Investor's Business Daily
October 2, 2001
Money Trail Probe Unlikely To Pay
By Peter Benesh, Investor's Business Daily
Investor's Business Daily British Prime Minister Tony Blair says he's seen proof Osama bin Laden was behind the Sept. 11 attacks in New York and the Pentagon. "I have seen absolutely powerful, incontrovertible evidence of his link to the events of Sept. 11," he said on British TV, without elaborating. Britain's Guardian newspaper reported Monday that money transfers from Florida to Dubai on Sept. 8 and 9 may be the smoking gun. The transfers appear to be funds the killers didn't use, The Guardian says. The newspaper says the money went to a man who was bin Laden's financial manager in Sudan in the early 1990s.
With U.S., British, European and even Middle Eastern countries seizing or freezing bank accounts, following the money used by the killers back to its source is a key part of the probe. But forensic accountants on both sides of the Atlantic Ocean doubt that the paper trail will be conclusive. Foreign intelligence agencies must give unstinting help, says Rakesh Kapila, a forensic accountant in London. "Tracing the funding is difficult unless you have intelligence information of all the associated entities. The question is, do they have that information?" he asked. "We work on a lot of cases where a lot of money stays hidden because of government inaction. Money may come through South America, flow through London and then go off to Liechtenstein," Kapila said.
"Everyone talks the talk. But my experience is that no one wants to take action. And when you ask for information from an offshore jurisdiction, very often the funds get transferred before you can act," he said. Often no paper trail exists, he says. "In certain jurisdictions the institutions won't produce it, or say they don't have it. They may say they sent the papers to the individual concerned and don't have any original documents." How might an international criminal organize his funds? "It's easy to set up an offshore company in one country with a bank account in another. Get shareholders who are related to you but don't share your family name. Then transfer money through their accounts," Kapila said. A system common in South Asia and the Middle East is "hawala," he says. That's a chain of friends and relatives who will move money to and from personal accounts on behalf of the real owner. It works on the honor system.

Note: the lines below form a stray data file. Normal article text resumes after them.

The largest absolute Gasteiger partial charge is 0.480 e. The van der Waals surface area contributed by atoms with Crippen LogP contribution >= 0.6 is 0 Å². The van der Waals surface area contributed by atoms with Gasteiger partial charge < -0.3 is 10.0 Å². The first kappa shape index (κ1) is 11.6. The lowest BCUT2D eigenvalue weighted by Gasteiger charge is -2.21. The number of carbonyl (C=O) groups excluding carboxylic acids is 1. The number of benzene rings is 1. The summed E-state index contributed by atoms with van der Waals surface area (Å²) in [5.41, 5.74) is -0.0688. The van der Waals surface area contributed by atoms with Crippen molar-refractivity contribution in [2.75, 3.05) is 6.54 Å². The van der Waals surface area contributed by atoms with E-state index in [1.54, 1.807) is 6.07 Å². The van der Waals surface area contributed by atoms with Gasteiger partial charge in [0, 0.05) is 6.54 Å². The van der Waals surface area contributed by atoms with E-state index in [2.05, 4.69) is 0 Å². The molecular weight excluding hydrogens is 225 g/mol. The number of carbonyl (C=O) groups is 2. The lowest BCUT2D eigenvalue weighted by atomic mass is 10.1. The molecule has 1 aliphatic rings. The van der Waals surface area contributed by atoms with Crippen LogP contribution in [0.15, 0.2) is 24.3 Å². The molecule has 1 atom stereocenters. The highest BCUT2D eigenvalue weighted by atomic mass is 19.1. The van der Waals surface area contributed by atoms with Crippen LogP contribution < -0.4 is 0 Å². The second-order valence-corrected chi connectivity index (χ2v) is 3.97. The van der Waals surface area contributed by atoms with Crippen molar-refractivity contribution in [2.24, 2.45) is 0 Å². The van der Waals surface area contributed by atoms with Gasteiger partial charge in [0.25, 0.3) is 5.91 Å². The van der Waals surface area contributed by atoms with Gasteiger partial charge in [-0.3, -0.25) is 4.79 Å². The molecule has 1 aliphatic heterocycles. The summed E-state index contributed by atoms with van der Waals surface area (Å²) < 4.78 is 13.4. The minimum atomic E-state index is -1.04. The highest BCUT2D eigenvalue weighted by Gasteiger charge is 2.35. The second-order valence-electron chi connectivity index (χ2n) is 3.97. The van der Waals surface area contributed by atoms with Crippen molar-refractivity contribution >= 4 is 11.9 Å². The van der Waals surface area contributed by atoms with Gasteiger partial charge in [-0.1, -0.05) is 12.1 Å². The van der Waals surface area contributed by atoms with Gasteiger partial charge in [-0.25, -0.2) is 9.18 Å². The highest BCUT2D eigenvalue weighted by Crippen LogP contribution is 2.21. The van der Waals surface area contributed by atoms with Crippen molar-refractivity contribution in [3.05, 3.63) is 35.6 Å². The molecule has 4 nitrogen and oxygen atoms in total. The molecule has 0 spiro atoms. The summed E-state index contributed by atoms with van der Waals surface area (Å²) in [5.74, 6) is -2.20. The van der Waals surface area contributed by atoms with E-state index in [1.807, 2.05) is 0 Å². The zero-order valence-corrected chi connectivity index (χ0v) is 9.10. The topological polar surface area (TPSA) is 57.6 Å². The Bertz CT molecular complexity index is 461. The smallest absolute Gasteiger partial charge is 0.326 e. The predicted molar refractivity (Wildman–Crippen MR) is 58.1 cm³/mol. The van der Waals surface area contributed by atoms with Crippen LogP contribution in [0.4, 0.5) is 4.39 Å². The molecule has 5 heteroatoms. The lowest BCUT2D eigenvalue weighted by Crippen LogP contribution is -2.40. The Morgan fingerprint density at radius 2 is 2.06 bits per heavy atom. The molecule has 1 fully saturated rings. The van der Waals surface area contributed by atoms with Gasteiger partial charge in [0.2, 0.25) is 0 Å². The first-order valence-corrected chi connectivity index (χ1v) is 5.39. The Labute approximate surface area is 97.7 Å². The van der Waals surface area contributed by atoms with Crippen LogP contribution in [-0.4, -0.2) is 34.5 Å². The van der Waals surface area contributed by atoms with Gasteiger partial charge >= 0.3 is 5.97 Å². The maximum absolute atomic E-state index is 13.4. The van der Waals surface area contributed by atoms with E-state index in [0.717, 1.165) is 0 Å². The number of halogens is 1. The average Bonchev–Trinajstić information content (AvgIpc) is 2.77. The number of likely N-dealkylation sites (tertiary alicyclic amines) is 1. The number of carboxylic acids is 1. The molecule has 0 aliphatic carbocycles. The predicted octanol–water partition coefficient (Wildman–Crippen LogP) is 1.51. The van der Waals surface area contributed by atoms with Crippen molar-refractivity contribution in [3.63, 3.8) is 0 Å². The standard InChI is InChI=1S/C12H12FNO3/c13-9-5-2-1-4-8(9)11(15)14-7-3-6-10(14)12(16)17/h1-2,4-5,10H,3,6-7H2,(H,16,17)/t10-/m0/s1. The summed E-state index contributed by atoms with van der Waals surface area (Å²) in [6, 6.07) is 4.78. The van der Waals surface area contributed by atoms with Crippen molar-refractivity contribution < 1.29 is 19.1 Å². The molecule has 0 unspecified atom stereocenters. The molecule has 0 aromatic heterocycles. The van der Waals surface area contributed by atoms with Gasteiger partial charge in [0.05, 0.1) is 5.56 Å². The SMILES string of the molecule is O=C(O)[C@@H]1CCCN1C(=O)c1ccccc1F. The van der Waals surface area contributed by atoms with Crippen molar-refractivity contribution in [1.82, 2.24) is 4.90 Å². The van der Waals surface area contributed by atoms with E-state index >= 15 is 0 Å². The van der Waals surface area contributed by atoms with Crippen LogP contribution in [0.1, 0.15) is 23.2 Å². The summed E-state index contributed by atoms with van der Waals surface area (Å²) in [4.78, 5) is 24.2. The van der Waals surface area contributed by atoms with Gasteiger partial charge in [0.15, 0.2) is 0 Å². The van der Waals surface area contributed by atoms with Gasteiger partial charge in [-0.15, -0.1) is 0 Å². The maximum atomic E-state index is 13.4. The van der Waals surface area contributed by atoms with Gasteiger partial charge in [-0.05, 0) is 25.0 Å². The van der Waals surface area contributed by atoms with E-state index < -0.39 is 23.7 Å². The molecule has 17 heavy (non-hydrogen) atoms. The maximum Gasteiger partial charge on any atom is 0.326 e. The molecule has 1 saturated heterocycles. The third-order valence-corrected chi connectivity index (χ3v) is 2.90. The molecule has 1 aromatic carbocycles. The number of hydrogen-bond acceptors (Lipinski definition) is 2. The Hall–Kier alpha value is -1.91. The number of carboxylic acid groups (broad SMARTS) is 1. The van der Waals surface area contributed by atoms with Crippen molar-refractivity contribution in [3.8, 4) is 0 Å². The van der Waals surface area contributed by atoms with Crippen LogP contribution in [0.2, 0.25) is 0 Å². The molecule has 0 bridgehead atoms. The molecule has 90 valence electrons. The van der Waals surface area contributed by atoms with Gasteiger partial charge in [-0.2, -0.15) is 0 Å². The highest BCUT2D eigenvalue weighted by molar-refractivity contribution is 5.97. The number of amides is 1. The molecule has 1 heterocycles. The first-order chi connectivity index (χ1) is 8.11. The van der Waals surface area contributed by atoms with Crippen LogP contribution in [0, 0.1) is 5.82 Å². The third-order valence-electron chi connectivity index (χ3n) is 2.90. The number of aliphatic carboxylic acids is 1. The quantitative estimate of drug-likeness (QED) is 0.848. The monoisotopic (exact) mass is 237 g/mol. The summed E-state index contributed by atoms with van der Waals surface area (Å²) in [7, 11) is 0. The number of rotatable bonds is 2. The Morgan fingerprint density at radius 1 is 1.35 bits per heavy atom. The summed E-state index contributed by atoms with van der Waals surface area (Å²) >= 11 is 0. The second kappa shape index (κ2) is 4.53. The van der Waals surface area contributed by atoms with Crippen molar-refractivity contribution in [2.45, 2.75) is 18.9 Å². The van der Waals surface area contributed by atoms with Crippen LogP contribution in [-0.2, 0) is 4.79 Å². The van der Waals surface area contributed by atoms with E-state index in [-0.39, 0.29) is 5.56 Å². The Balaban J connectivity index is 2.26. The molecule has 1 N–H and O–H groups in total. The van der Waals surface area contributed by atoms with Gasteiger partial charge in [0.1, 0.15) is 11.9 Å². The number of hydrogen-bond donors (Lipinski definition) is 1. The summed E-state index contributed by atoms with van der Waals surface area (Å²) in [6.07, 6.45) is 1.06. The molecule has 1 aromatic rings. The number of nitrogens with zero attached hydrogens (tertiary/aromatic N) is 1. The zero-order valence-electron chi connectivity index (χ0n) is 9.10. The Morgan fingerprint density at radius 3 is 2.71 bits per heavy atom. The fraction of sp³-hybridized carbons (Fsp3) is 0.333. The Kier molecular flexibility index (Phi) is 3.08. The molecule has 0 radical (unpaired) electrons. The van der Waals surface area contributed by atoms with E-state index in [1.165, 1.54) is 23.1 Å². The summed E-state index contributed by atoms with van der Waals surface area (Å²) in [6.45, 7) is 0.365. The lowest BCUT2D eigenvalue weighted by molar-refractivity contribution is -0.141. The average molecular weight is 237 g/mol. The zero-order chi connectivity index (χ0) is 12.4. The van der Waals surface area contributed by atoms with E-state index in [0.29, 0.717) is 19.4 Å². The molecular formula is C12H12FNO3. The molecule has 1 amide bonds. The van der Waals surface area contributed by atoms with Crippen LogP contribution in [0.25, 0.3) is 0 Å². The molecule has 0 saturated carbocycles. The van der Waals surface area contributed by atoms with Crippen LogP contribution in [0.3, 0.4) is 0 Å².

The Mafia Way
"There may be a Middle Eastern businessman in Houston with 20 million pounds in his bank account. He may be a legitimate businessman. But he's controlling it on behalf of bin Laden," Kapila said. "It's a Mafia practice. They trust each other implicitly. This is why I am skeptical whether it will be possible to tap into Osama bin Laden's funding," Kapila said. The big difference now is that other countries are cooperating, says a California forensic accountant who works for the FBI and would not be named. "The money seems to have come through Germany. But governments can't disclose everything about how they can track it. If they did, the terrorists would get around it the next time," he said. Terrorists can hide their funding from forensic accountants by using cash, he says. "If it comes into this country in cash and they pay in cash, then there's no trail." Trying to track the money abroad may be a dead end, says D. Larry Crumbley, editor of the Journal of Forensic Accounting and professor at Louisiana State University. "They could have brought the money into the U.S. in a suitcase. Tracing can't start if people start with cash," he said. Even that cash could have been laundered offshore, he says. "The killers could have put their money into U.S. banks and got a debit card. With a debit card, they could get a credit card. When they used the credit card, they could pay that off with the debit card. And we can never get back to anybody except those 19 guys," Crumbley said.
"Once the money trail goes cold, agents have to pound the pavement," he said. Those agents then look for other documents, says George Magula, a forensic accountant with RGL Gallagher in Los Angeles. "You get names on paper when people use cash for transactions like airline tickets and rental cars. With a name you can start investigating a person's banking, financing and living expenses," he said. "But a credit card will let you trace only money going out. If the cash got here in a suitcase, you'll have a hard time," Magula said. Even if a link can be made to an offshore account, getting help from foreign banks is no sure thing, Magula says. "Many are secretive and many are limited in their ability to retrieve information," he said. To break through bank secrecy takes subpoena power, says Warren Schneider, a New York forensic accountant with Schneider & Ciccone.
"We have dealt with Caribbean and offshore U.K. banks. They tend to protect their depositors for tax purposes. But they do make a distinction between tax havens and criminal havens," he said. "You need the cooperation of that country's legal system, and that's a tedious process. It involves old-fashioned detective work, bank by bank and entity by entity. The FBI may be overtaxed in the short term," Schneider said. Not only overtaxed, but hampered by long-standing rivalries with other agencies, says the forensic accountant who has helped the FBI. The FBI should have had more information from the CIA, he says. "They've built bureaucracies that protect their own and turned them into dynasties," he said. But at least countries that didn't cooperate before in providing financial information are doing so now, he says. "As President Bush said, if they don't cooperate with us, they're cooperating with the terrorists."
Copyright 2001 Investor's Business Daily, Inc.